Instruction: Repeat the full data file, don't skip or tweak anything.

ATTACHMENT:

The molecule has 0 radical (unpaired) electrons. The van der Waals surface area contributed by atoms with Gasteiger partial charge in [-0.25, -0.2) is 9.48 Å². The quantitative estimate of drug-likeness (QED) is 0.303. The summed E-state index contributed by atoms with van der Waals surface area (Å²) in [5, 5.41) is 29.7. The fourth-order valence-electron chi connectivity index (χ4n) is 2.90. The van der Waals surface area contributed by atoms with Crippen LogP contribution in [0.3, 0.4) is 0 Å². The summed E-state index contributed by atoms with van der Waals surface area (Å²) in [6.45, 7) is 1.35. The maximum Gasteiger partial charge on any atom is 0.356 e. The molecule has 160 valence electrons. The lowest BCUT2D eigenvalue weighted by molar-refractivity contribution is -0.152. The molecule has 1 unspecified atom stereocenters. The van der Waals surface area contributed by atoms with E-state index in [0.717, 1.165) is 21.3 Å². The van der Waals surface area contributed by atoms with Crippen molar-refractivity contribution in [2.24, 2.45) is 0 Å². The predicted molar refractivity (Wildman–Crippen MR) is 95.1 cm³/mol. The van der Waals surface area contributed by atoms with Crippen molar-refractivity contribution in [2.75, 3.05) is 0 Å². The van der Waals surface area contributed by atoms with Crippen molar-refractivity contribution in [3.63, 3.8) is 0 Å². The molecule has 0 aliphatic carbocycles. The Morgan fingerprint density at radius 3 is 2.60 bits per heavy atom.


The molecule has 0 radical (unpaired) electrons. The van der Waals surface area contributed by atoms with Gasteiger partial charge in [-0.25, -0.2) is 9.48 Å². The quantitative estimate of drug-likeness (QED) is 0.303. The summed E-state index contributed by atoms with van der Waals surface area (Å²) in [5, 5.41) is 29.7. The fourth-order valence-electron chi connectivity index (χ4n) is 2.90. The van der Waals surface area contributed by atoms with Crippen LogP contribution in [0.3, 0.4) is 0 Å². The summed E-state index contributed by atoms with van der Waals surface area (Å²) in [6.45, 7) is 1.35. The maximum Gasteiger partial charge on any atom is 0.356 e. The molecule has 160 valence electrons. The lowest BCUT2D eigenvalue weighted by molar-refractivity contribution is -0.152. The molecule has 1 unspecified atom stereocenters. The van der Waals surface area contributed by atoms with E-state index in [0.717, 1.165) is 21.3 Å². The van der Waals surface area contributed by atoms with Crippen molar-refractivity contribution in [2.24, 2.45) is 0 Å². The predicted molar refractivity (Wildman–Crippen MR) is 95.1 cm³/mol. The van der Waals surface area contributed by atoms with Crippen molar-refractivity contribution in [2.75, 3.05) is 0 Å². The van der Waals surface area contributed by atoms with Crippen molar-refractivity contribution in [3.63, 3.8) is 0 Å². The molecule has 0 aliphatic carbocycles. The Morgan fingerprint density at radius 3 is 2.60 bits per heavy atom.